Friday, September 4, 2009

Interview with Christina Berry

Today we are interviewing author Christina Berry. Her debut novel, The Familiar Stranger, is available through Moody Publishers.

Single mother and foster parent, Christina Berry carves time to write from her busy schedule because she must tell the stories that haunt her every waking moment. (Such is the overly dramatic description of an author's life!) She holds a BA in Literature, yet loves a good Calculus problem, as well. Her debut novel, The Familiar Stranger, releases from Moody in September and deals with lies, secrets, and themes of forgiveness in a troubled marriage. A moving speaker and dynamic teacher, Christina strives to Live Transparently--Forgive Extravagantly!

Her work has also appeared in The Secret Place, The Oregonian, and Daily Devotions for Writers. Find her at and

The Familiar Stranger—formerly known as Undiscovered—is about a couple going through a really rough patch in their marriage. When an accident incapacitates the husband, their relationship must be redefined. Which would be a lot easier to do if BIG secrets from his past didn’t raise their ugly heads. Despite the upheaval, the choices they make involving forgiveness and trust might allow a new beginning. Or … they might not.

Christina took a few minutes to talk about publishing from a writer's perspective with Writing Career Coach.

Writing Career Coach: What are some ways you prepared to market your book before you were published?
Christina Berry: In November 2006, my mother (who is my co-writer on other projects) and I launched our website and asked our friends and family to subscribe to the infrequent, humorous Ashberry Lane Newsletter. Technically, this marketing effort began before I wrote a single word of The Familiar Stranger, but it laid the foundation for my current marketing.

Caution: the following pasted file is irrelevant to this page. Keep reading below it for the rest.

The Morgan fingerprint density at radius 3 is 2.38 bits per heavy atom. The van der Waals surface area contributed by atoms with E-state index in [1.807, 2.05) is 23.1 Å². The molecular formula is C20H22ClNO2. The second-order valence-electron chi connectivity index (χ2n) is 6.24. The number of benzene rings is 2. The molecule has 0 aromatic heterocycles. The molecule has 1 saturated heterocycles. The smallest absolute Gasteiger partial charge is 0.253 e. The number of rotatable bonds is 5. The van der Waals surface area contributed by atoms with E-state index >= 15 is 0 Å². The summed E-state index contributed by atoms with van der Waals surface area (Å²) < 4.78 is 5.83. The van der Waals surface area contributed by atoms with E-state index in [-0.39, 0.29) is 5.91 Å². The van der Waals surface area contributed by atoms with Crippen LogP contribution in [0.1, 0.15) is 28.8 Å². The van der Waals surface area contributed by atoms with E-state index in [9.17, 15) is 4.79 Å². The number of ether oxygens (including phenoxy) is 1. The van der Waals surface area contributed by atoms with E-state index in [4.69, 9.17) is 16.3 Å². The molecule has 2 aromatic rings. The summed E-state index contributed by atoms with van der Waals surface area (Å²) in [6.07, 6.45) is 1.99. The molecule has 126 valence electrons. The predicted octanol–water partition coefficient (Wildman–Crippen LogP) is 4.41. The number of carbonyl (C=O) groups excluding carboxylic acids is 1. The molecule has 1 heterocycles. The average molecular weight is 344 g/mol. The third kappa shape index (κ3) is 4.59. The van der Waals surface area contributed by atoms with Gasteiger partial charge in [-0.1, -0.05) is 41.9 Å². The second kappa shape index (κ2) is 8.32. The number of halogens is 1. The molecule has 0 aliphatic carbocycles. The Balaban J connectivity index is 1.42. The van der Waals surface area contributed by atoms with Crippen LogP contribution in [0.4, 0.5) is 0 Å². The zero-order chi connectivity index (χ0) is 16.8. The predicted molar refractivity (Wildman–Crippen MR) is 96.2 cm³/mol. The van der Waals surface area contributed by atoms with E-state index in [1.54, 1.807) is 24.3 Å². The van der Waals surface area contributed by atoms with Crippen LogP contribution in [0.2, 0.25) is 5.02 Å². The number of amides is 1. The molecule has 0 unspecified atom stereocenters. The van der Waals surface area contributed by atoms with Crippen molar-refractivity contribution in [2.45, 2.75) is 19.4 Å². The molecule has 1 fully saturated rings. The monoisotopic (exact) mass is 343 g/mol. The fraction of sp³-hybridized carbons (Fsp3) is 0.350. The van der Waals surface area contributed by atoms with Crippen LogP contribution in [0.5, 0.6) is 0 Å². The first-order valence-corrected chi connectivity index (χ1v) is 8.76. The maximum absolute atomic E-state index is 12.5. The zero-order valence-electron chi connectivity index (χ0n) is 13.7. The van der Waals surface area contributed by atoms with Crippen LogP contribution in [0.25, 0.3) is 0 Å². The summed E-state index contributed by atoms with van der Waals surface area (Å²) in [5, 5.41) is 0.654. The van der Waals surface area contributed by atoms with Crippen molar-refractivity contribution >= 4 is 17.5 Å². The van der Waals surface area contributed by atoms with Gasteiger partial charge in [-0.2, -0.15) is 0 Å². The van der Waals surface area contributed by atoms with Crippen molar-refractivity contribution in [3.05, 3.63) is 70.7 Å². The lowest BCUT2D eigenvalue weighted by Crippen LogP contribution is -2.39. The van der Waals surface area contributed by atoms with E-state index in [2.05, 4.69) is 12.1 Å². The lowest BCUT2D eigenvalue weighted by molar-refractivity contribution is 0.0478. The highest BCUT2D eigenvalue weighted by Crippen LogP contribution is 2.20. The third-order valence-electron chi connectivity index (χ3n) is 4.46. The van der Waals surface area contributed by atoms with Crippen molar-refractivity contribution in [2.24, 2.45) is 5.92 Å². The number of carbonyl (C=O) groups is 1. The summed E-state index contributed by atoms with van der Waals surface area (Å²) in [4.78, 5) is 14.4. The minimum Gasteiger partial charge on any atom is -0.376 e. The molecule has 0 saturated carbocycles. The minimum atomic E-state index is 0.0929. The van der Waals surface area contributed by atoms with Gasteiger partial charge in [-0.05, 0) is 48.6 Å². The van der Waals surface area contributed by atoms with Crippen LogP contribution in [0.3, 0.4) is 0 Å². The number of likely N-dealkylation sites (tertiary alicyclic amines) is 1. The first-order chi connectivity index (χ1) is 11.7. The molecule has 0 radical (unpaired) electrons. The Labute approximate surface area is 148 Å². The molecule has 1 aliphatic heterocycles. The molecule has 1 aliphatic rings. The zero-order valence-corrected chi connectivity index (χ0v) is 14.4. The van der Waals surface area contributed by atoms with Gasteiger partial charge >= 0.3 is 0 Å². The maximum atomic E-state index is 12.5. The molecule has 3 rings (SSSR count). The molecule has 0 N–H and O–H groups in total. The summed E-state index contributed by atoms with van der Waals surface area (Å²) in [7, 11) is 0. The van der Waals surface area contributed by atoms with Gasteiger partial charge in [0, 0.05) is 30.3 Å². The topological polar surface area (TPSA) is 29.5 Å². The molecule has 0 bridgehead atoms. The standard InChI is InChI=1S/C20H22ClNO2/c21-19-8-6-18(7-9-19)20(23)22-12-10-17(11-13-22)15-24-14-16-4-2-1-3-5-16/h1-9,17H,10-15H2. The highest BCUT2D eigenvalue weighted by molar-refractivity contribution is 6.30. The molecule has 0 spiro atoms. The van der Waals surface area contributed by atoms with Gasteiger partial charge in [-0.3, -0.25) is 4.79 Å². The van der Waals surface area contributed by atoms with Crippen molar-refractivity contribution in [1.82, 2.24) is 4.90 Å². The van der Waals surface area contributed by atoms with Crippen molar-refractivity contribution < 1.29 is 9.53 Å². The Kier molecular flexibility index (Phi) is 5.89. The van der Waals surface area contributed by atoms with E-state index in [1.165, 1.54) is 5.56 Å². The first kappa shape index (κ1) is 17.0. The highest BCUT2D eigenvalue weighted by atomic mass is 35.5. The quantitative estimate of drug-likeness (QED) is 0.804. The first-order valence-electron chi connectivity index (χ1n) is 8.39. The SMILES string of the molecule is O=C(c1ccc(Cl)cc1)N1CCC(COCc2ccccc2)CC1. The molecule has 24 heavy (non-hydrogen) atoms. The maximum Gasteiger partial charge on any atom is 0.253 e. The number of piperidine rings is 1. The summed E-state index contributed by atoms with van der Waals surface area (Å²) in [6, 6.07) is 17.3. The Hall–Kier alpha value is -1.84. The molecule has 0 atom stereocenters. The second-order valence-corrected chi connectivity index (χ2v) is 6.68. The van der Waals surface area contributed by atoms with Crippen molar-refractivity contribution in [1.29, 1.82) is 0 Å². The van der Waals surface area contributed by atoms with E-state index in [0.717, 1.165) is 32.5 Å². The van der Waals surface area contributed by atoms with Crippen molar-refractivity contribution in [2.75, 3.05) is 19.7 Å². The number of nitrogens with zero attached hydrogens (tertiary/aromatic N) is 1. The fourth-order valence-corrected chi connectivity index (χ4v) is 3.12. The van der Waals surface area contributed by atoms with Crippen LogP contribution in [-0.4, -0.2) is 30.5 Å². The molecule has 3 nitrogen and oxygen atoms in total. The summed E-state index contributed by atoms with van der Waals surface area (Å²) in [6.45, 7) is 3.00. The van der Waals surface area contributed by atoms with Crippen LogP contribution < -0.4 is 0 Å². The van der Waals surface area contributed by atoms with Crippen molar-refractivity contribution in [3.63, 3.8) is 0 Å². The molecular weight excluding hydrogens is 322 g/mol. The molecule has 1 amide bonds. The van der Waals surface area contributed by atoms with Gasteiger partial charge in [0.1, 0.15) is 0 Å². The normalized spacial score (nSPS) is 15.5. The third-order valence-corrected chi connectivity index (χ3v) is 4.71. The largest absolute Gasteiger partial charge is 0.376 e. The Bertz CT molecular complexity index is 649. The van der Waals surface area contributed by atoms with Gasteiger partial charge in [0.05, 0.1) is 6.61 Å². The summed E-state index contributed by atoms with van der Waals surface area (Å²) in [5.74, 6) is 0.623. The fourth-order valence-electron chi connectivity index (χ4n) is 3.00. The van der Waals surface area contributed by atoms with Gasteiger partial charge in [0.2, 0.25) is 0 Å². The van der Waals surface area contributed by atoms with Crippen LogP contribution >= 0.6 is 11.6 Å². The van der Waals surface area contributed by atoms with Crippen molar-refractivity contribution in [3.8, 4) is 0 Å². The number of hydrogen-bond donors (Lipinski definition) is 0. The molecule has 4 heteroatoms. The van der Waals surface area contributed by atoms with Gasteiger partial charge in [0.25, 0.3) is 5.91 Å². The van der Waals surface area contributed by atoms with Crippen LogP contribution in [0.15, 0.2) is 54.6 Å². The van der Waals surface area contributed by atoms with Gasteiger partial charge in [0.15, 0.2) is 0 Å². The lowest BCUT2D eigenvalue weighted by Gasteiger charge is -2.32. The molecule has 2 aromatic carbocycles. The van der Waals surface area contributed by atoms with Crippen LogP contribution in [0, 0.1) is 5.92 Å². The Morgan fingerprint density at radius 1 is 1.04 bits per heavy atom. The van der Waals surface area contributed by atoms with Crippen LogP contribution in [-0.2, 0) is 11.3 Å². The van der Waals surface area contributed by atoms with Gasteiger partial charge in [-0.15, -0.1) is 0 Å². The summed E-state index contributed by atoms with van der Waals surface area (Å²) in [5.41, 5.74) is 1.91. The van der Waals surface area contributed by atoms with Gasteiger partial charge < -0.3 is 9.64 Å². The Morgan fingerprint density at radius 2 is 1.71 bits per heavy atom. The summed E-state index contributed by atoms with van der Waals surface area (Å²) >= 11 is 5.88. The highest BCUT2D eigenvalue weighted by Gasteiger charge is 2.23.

We set a goal of getting 1,000 subscribers before one of our books made it to print. While we’re still a couple hundred short, setting such a goal pushed us to recruit from real world, shoutlife, facebook, and conference contacts. Having access to 750+ interested readers and the building of momentum over the years has been priceless. I can’t imagine starting at ground zero in the midst of all the release date hoopla!

As soon as Moody designed the cover and secured the ISBN, Amazon and put the book up for pre-order. Though I haven’t seen much of a push from other authors, I decided to really promote pre-ordering. We’ll see if it worked!

I’m also focusing on making one reader at a time, whether it be the woman who waited with me as our snow tires were removed at the tire shop, or the checker in the grocery store. Pretty much just looking at me sideways will earn you a business card.

WCC: Tell us about your book.
CB: Craig Littleton has decided to end his marriage with his wife, Denise, but an accident lands him in the ICU with fuzzy memories. As Denise helps him remember who he is, she uncovers dark secrets. Will this trauma create a fresh start? Or has his deceit destroyed the life they built together?

The Familiar Stranger (Moody Publishers, Sept 2009)

WCC: How do you plan and write your book?